University of Maine

UMaine Develops Climate Change Resistant Potatoes

A recent USDA grant will provide roughly $500,000 for this work, some of which is taking place in greenhouses, laboratories and research facilities in eastern and northern Maine.

NBC Universal, Inc.

Dr. Gregory Porter, a Professor of Agronomy, are working on developing potato varieties that are more resistant to changing weather and other conditions that could cause smaller potato crops, defects in the potatoes or potato decay.

This Thanksgiving, you may be helping yourself to a heaping pile of mashed potatoes.

But scientists at the University of Maine and other researchers are concerned it may be harder to get those same spuds in the future because of climate change.

“When temperatures are too high, potatoes often have quality problems,” said Dr. Gregory Porter, a Professor of Agronomy at the university.

To try to keep your french fries and kettle chips plentiful and tasty, Porter and his team are working on developing potato varieties that are more resistant to changing weather and other conditions that could cause smaller potato crops, defects in the potatoes or potato decay.

“It’s become apparent to the group that we needed greater tolerance of heat stress and rainfall events,” he said.

A recent USDA grant will provide roughly $500,000 for this work, some of which is taking place in greenhouses, laboratories and research facilities in eastern and northern Maine.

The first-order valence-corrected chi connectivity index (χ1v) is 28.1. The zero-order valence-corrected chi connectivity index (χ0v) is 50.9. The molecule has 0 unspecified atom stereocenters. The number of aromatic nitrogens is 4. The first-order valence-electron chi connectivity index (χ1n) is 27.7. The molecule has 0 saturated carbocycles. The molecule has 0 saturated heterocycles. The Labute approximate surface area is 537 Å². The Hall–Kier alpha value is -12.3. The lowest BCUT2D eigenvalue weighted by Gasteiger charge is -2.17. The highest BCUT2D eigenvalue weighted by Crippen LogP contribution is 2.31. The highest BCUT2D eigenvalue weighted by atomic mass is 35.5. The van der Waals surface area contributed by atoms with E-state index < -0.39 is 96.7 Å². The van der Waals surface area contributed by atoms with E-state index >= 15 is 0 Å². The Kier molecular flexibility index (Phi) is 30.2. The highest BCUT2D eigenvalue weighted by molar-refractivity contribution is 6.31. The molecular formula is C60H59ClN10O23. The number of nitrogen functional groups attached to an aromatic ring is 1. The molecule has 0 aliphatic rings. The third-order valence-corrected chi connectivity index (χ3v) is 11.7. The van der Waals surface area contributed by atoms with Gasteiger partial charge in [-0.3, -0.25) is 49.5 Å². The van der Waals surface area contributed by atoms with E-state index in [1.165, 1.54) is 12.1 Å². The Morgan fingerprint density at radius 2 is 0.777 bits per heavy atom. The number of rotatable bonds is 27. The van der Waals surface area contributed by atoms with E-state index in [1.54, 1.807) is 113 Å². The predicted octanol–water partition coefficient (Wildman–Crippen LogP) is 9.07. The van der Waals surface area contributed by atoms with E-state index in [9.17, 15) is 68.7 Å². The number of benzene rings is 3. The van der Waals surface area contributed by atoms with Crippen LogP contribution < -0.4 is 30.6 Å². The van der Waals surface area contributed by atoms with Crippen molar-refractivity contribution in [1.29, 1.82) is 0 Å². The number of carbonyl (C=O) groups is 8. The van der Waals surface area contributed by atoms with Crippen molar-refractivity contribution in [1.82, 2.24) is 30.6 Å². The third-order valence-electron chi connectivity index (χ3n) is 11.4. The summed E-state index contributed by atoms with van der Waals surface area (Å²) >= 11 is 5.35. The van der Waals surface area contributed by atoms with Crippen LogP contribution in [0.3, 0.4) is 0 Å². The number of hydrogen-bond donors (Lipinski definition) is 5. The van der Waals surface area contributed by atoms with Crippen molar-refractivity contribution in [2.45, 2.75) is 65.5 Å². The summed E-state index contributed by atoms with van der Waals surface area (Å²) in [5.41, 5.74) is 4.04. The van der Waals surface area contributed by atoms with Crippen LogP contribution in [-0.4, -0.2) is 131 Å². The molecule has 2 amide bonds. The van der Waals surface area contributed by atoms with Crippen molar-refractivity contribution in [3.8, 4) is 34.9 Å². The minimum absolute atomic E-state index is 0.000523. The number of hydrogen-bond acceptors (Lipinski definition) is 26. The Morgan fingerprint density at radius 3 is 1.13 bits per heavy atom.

However, some plant material will be sent to warmer weather environments like North Carolina for field evaluation since areas with hot and humid climates where some potatoes are grown could be highly susceptible to extreme warm and wet weather.

“North Carolina, Virginia, Florida, all of those areas are experiencing stress events,” said Porter.

To actually carry-out the research and develop these new potato varieties, “traditional cross-pollination” will be done in greenhouses at the University of Maine and other work will occur in Aroostook County fields and at facilities in Presque Isle, Maine.

Tests for texture and “tastes tests both formal and informal,” will occur with reviews returned potato industry experts as well as Porter himself from his own kitchen.

“If I take it home, try it and it isn’t good, then I’m very quick to cast them aside,” he said.

Porter expects some new climate change-toughened tubers could be ready for consumption within the next few years but other discoveries related to this research could be more applicable a decade from now.

Either way, it’s work he believes we can be thankful for this Thanksgiving as we mash, scallop and twice-bake our way through 2021.

“Potatoes are important parts of diets, they represent a diverse source of calories, they also have vitamins and potassium,” Porter explained adding that “personally I love potatoes, I’d hate to be without them.”